News & Politics

Behind the Scenes: Washington Coliseum

The Beatles played their first US gig here—and that was just one highlight.

The Washington Coliseum today. Photograph by Sam Kittner.

Washington Coliseum today is a near ruin, its only job as a daytime parking lot. But those chipped walls, cracked seats, and crumbling risers recall a time when it was virtually the center of the universe, at least for Beatles fans—in 1964, the Fab Four performed their first US concert there. For decades after its 1941 opening as Uline Arena, the venue north of Union Station was DC’s cultural hub. The ’68 riots scared away suburban patrons and brought that era to a close. But the current owner, developer Doug Jemal, plans a rebirth. A $40-million renovation is to begin in 2014, transforming the space—in the neighborhood now known as NoMa—into a retail and office complex. Still to be decided: the name. Hey, why not Beatles Place?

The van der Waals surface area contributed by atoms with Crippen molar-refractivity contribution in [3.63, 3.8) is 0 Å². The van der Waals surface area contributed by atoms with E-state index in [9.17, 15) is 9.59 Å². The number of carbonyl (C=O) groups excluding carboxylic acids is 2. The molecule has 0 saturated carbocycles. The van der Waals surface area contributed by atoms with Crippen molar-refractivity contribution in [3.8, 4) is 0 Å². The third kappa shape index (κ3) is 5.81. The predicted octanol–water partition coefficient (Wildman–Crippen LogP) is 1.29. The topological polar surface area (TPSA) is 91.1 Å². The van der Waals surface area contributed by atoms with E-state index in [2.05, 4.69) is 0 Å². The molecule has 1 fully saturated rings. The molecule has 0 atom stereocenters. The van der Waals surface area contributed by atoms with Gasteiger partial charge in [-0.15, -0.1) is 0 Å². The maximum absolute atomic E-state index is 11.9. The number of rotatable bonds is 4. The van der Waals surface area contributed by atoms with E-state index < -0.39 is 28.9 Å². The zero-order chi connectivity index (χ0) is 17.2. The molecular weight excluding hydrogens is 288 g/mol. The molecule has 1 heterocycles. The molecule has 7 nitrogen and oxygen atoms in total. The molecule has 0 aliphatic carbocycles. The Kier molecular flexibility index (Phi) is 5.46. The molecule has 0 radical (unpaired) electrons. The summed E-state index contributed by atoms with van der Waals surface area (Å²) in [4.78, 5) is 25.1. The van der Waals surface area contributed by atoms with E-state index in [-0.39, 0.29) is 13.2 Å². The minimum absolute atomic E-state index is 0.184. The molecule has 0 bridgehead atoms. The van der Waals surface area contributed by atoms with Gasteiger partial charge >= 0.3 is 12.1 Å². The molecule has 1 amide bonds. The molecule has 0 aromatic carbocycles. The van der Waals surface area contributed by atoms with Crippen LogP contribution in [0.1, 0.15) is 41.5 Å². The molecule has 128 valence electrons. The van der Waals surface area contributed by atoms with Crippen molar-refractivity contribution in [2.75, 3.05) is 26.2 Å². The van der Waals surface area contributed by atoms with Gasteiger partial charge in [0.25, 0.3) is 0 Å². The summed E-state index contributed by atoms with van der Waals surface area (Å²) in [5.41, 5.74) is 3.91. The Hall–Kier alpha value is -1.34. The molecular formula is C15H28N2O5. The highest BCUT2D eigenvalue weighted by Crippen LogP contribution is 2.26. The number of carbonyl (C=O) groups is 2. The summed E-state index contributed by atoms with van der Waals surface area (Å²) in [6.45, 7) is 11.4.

Yeah Yeah Yeah

Photograph by Michael Ochs Archives/Getty Images.

When the Beatles performed at the Coliseum on February 11, 1964, before a capacity crowd of 8,000, their 12-song set began with “Roll Over Beethoven.” A ticket cost $4. The next year, Bob Dylan’s concert there was the setting of the photograph that now graces the cover of his Greatest Hits.

Sports (and laughs)

Photograph by Bettmann/Corbis/AP Images.

Before the Capital Centre, the Patriot Center, or the Verizon Center, Washington Coliseum was the area’s premier indoor sports venue. Among its regular visitors were the playful Harlem Globetrotters (shown here in 1951).

Rallying ’Round

Photograph by Richard Saunders/Pictoral Parade/Hulton Archive/Getty Images.

In addition to sports and entertainment, the Coliseum hosted political gatherings, such as an inaugural ball for President Eisenhower and various rallies. Civil-rights activist Malcolm X (center, in glasses) spoke there more than once, including this August 1963 appearance with the Fruit of Islam.

This article appears in the November 2013 issue of Washingtonian.